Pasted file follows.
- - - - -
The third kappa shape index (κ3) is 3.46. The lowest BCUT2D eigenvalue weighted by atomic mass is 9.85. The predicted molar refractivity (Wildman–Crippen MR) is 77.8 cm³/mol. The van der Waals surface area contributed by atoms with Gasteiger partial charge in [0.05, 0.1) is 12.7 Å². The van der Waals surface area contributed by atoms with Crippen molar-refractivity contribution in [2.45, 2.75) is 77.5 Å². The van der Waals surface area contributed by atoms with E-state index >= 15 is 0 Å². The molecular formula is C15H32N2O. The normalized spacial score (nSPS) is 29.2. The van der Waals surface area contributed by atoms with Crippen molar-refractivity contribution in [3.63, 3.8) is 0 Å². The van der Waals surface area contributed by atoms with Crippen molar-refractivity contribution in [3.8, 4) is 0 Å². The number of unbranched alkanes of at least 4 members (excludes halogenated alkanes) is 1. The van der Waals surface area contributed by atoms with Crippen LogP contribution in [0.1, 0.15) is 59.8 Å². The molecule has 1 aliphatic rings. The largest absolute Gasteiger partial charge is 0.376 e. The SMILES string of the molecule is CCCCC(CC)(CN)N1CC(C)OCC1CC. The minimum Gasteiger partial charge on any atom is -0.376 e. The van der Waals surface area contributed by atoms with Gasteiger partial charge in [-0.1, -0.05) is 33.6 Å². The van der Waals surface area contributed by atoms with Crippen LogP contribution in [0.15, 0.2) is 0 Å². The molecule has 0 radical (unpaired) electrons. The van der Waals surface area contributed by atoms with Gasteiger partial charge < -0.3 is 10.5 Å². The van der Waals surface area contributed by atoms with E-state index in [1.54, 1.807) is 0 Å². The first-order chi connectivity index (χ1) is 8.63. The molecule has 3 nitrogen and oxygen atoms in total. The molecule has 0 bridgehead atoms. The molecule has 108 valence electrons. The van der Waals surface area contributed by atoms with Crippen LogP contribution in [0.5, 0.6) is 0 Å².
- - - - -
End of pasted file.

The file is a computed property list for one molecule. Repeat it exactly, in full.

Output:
The third kappa shape index (κ3) is 3.46. The lowest BCUT2D eigenvalue weighted by atomic mass is 9.85. The predicted molar refractivity (Wildman–Crippen MR) is 77.8 cm³/mol. The van der Waals surface area contributed by atoms with Gasteiger partial charge in [0.05, 0.1) is 12.7 Å². The van der Waals surface area contributed by atoms with Crippen molar-refractivity contribution in [2.45, 2.75) is 77.5 Å². The van der Waals surface area contributed by atoms with E-state index >= 15 is 0 Å². The molecular formula is C15H32N2O. The normalized spacial score (nSPS) is 29.2. The van der Waals surface area contributed by atoms with Crippen molar-refractivity contribution in [3.63, 3.8) is 0 Å². The van der Waals surface area contributed by atoms with Crippen molar-refractivity contribution in [3.8, 4) is 0 Å². The number of unbranched alkanes of at least 4 members (excludes halogenated alkanes) is 1. The van der Waals surface area contributed by atoms with Crippen LogP contribution in [0.1, 0.15) is 59.8 Å². The molecule has 1 aliphatic rings. The largest absolute Gasteiger partial charge is 0.376 e. The SMILES string of the molecule is CCCCC(CC)(CN)N1CC(C)OCC1CC. The minimum Gasteiger partial charge on any atom is -0.376 e. The van der Waals surface area contributed by atoms with Gasteiger partial charge in [-0.1, -0.05) is 33.6 Å². The van der Waals surface area contributed by atoms with Crippen LogP contribution in [0.15, 0.2) is 0 Å². The molecule has 0 radical (unpaired) electrons. The van der Waals surface area contributed by atoms with Gasteiger partial charge < -0.3 is 10.5 Å². The van der Waals surface area contributed by atoms with E-state index in [1.54, 1.807) is 0 Å². The first-order chi connectivity index (χ1) is 8.63. The molecule has 3 nitrogen and oxygen atoms in total. The molecule has 0 bridgehead atoms. The molecule has 108 valence electrons. The van der Waals surface area contributed by atoms with Crippen LogP contribution in [0.5, 0.6) is 0 Å².